- His favourite word was quebec.
Last in Parliament March 2011, as Bloc MP for Gatineau (Québec)
Lost his last election, in 2011, with 15% of the vote.
Statements in the House
Official Languages March 22nd, 2011
Mr. Speaker, Impératif français, which is a group from the Outaouais region dedicated to the promotion of the French language, was told in a letter written in English only that it would not get a subsidy from Canadian Heritage. Incidentally, I should point out that the letter was sent by the Montreal regional office.
Does the Minister of Canadian Heritage find it normal that his Montreal office is unable to write a letter in French to a francophone organization from the Outaouais? Could it be that, at Canadian Heritage, Quebec would also have been designated as a unilingual English zone, without being aware of it?
Official Languages March 11th, 2011
Mr. Speaker, Service Canada's chief operating officer has said that the four Atlantic provinces will now be grouped into a single, unilingual English, administrative region. Yet, there are nearly half a million francophones in Atlantic Canada. Once again, the Conservative government is making a mockery of the Official Languages Act.
Will the government review this offensive directive and ensure that Service Canada offers services in French to the Acadians and francophones of the Atlantic provinces?
Mr. Speaker, the parliamentary secretary may better understand this point of Bill C-232, which would require Supreme Court justices to be bilingual. Graham Fraser, the Commissioner of Official Languages, had this to say:
Every Canadian's right to use English or French in Canadian courts is one of the basic language rights set out in our constitutional framework.
Perhaps he should re-examine the reality of what he is attacking by not accepting the principle that Supreme Court justices must be bilingual.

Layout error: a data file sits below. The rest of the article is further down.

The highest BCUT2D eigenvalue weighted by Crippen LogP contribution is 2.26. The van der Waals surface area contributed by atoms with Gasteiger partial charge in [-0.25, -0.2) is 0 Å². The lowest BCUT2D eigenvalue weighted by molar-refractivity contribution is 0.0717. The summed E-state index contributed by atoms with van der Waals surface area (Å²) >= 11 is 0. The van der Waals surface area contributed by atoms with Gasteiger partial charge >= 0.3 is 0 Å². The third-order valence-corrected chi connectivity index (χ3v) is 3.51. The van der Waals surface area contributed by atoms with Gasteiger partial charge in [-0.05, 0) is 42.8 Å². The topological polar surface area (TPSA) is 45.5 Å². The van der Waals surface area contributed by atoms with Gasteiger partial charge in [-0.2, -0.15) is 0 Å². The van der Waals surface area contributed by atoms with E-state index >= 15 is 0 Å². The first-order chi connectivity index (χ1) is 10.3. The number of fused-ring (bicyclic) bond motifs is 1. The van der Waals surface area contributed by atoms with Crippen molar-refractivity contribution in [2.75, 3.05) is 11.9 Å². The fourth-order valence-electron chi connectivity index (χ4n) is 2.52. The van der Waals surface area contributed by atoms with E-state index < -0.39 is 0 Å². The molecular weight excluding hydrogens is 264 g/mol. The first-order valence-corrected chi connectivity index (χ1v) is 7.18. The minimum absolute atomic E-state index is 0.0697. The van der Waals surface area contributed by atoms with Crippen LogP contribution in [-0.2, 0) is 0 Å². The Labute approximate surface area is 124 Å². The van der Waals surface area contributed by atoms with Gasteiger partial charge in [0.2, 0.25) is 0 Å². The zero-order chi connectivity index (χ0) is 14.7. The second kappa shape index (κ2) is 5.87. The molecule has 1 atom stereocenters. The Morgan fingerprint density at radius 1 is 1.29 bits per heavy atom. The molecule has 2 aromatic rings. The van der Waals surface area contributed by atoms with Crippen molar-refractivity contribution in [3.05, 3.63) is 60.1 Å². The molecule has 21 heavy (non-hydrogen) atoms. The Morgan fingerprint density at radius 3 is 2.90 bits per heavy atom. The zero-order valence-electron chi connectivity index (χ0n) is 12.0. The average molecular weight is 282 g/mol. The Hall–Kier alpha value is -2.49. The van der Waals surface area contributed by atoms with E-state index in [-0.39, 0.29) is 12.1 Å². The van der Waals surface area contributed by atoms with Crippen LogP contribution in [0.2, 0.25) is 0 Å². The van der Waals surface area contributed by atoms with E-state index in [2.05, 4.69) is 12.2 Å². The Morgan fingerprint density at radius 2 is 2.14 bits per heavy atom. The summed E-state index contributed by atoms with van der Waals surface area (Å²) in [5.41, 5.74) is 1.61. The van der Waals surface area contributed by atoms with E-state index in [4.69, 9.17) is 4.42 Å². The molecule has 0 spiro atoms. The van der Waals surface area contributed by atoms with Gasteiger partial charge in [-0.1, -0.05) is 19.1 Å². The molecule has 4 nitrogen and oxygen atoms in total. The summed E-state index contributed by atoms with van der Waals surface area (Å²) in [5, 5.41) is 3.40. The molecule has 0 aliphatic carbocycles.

Thus, the Reform Conservative government must stop blocking passage of Bill C-232 by the Senate out of concern for democracy.
Mr. Speaker, the Reform Conservatives now have control of the Senate. They are further sabotaging democracy by, among other things, obstructing the passing of Bill C-232, which simply asks that Supreme Court justices be bilingual.
The Bloc Québécois supports the principle of Bill C-232, which provides that Supreme Court judges should be bilingual and capable of hearing cases without the assistance of an interpreter. We are asking for this out of respect for Quebeckers, as well as all Acadians and all francophone Canadians. We are also doing so because the Official Languages Act provides that English and French have equality of status and use, and because the French and English versions of federal acts have equal value and one is not considered a translation of the other.
The right of any citizen to use French or English before Canada's courts is a fundamental linguistic right. The Official Languages Act already recognizes the importance of being understood without the assistance of an interpreter before federal tribunals such as the Tax Court of Canada, the Federal Court and the Federal Court of Appeal.
It is also because of the problems that come with simultaneous interpretation, which does not allow enough reaction time to interrupt and ask questions, for the judge, the lawyers or even the litigants, who have the right to grasp all the nuances and subtleties of each respective language.
With regard to the principle behind bilingual Supreme Court justices, it is important to note that on May 21, 2008, the members of the Quebec National Assembly unanimously passed the following motion: